For example, when more! magazine (where I worked for a while back in the early 2000s, and ADORED) closed down a few months back there was a feminist roar of approval on Twitter chiefly from The Vagenda slamming any girl for working in that kind of catty environment anyway, which was a curious way to welcome the mass culling of decent jobs for female (and male) writers and designers. And then this week The Vagenda again kicked up a storm on Twitter because a very funny and entertaining male writer who isn’t me had written a piece on a women’s website about how much guys enjoy the summertime because girls wear less clothes and that’s great, because lots of girls are attractive. I read the piece just once, enjoyed it, and now it’s been removed from the site which hosted it after a sudden uprising and cries of sleaziness and misogyny. I found that odd because from what I could tell the writer was painting men as fairly mindless innocents suddenly at the mercy of female sexuality, not arch masturbators drooling over defenceless girls. That may be overintelectualising a light-hearted tongue-in-cheek piece but that was the gist. And it struck me that there is a huge gulf between women being devalued and objectified and women being found attractive because some of them are really beautiful – much in the same way that some men are.

I’ve always been of the opinion, and I touched on this in another recent piece, that to be prejudice you have to actually BE PREJUDICE. It is possible to look at women, to find them attractive physically, and to still respect them mentally, acknowledging that there are fixed boundaries that you won’t cross, while simultaneously appreciating all of the other rich ingredients that make them up as people. I’m fairly certain that the vast majority of modern males successfully navigate these waters most days of their lives until they die. Women likewise have to navigate them when they come across men who appeal to them physically too. It’s perfectly normal. It’s also very possible to not feel sexually attracted to another person but to still enjoy and value them for other reasons. I’m not here to defend anyone, I’m just saying that before crying MISOGYNIST sometimes you need to scratch beneath the surface first and figure out whether the right people are being attacked. A man finding beautiful women attractive is not the greatest insult to a gender.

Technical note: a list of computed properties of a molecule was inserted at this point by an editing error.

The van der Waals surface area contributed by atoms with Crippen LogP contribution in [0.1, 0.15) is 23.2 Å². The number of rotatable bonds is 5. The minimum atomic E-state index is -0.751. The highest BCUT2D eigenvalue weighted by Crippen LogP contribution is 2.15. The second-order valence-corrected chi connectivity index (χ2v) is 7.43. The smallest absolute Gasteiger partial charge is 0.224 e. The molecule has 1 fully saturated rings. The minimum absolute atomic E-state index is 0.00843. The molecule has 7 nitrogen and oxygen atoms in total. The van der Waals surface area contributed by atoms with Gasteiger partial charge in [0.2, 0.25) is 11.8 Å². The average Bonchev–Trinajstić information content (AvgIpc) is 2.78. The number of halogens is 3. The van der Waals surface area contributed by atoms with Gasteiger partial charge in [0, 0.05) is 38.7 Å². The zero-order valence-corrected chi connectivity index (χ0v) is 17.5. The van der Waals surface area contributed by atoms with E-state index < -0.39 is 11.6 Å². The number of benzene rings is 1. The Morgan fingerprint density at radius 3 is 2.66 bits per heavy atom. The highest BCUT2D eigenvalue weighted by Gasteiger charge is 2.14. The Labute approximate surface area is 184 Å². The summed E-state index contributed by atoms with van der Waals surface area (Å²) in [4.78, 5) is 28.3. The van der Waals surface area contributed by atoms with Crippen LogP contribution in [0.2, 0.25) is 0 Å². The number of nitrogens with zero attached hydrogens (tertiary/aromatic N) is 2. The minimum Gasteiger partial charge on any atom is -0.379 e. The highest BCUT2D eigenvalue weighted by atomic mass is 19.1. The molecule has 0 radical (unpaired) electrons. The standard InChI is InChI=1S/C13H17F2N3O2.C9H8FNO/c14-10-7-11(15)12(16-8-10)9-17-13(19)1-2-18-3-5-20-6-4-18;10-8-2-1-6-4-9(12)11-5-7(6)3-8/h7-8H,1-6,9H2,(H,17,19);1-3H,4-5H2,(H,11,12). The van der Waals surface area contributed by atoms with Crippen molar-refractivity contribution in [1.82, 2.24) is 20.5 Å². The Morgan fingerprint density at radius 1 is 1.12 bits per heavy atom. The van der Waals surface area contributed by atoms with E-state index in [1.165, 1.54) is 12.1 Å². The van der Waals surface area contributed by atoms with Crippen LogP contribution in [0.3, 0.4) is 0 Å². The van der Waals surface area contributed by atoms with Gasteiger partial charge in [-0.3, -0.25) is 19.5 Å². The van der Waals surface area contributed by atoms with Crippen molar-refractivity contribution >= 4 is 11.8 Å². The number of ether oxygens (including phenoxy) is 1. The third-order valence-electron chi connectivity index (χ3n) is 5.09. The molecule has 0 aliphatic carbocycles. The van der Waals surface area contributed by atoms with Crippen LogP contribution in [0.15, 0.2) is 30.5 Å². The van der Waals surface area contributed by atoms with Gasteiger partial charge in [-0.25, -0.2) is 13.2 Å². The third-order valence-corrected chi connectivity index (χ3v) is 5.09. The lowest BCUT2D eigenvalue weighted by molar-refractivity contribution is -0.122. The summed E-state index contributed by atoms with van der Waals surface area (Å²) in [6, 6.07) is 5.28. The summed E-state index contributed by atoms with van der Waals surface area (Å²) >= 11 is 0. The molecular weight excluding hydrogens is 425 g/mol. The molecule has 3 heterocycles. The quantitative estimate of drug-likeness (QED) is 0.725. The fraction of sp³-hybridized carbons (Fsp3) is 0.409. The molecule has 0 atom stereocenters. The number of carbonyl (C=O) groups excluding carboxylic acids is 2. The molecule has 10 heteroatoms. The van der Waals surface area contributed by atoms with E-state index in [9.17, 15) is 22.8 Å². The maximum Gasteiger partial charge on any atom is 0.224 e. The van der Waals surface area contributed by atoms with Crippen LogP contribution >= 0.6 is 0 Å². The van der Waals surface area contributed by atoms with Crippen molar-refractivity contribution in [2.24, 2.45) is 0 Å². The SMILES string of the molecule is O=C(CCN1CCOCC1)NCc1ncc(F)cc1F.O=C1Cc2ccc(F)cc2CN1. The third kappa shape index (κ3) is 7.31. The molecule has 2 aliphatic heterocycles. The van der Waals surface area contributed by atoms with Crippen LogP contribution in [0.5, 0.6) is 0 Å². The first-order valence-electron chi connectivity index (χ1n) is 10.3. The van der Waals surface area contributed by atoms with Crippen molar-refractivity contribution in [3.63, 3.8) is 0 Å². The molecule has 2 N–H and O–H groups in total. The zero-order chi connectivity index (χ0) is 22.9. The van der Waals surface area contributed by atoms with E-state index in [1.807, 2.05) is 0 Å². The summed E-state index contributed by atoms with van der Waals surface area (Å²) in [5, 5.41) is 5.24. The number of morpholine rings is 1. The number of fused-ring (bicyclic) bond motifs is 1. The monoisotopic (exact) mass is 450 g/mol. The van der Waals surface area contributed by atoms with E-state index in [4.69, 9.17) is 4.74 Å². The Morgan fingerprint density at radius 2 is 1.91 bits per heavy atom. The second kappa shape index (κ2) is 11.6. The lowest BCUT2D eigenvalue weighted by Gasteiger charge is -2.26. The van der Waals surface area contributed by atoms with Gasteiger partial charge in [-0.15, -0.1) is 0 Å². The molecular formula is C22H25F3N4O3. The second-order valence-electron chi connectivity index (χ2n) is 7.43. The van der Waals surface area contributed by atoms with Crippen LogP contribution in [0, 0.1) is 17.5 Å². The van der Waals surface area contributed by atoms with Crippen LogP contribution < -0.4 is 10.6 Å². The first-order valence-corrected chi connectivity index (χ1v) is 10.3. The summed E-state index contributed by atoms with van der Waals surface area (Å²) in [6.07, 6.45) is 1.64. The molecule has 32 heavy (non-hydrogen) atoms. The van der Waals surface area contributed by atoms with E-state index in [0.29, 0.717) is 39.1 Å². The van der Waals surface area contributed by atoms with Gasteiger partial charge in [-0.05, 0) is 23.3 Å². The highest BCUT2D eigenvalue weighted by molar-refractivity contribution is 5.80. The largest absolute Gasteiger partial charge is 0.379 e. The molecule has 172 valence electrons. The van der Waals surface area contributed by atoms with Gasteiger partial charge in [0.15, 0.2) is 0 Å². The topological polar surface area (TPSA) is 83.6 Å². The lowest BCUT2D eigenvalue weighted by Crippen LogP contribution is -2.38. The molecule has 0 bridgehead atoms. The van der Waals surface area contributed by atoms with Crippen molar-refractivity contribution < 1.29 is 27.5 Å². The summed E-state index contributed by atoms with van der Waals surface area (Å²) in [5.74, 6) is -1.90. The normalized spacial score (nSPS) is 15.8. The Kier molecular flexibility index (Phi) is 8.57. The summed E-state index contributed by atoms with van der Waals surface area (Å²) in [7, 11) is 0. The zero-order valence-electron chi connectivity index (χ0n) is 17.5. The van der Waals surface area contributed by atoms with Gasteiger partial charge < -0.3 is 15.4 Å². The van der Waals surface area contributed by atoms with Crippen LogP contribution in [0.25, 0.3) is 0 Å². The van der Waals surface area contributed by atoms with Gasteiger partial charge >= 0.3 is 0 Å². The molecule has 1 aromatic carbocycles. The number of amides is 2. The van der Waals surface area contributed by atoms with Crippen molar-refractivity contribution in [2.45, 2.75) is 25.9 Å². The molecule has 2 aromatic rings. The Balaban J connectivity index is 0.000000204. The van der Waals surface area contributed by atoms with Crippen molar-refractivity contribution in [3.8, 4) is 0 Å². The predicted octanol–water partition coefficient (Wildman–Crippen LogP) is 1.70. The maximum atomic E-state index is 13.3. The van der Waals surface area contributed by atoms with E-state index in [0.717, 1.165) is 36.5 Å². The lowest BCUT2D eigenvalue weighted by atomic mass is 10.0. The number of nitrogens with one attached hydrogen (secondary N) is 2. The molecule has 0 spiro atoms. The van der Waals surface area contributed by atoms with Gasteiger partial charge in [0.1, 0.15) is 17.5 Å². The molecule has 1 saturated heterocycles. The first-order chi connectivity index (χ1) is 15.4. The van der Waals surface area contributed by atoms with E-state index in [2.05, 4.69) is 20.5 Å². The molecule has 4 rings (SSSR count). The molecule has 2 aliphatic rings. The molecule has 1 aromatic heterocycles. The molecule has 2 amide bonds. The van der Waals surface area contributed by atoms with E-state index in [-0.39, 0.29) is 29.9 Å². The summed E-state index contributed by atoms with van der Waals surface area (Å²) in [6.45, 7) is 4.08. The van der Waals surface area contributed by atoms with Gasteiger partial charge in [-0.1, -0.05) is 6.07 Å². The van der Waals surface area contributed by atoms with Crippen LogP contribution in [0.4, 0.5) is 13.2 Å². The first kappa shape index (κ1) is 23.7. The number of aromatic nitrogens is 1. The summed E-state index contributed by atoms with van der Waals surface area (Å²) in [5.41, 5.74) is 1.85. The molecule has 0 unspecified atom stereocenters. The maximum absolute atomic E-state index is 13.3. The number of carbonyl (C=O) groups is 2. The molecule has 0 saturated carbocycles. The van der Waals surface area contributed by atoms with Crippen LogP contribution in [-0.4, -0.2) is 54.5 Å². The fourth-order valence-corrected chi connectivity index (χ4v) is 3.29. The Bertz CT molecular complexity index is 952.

Josh Burt
About the author:
Josh has been a writer and journalist for the best part of twenty years and has written for modern staples like FHM and Cosmopolitan and The Daily Telegraph and The Sun. He has also written a small handful of so-so books that you can still buy.

5 Responses to Okay so here I am saying a few things about FEMINISM

  1. BigGeoff says: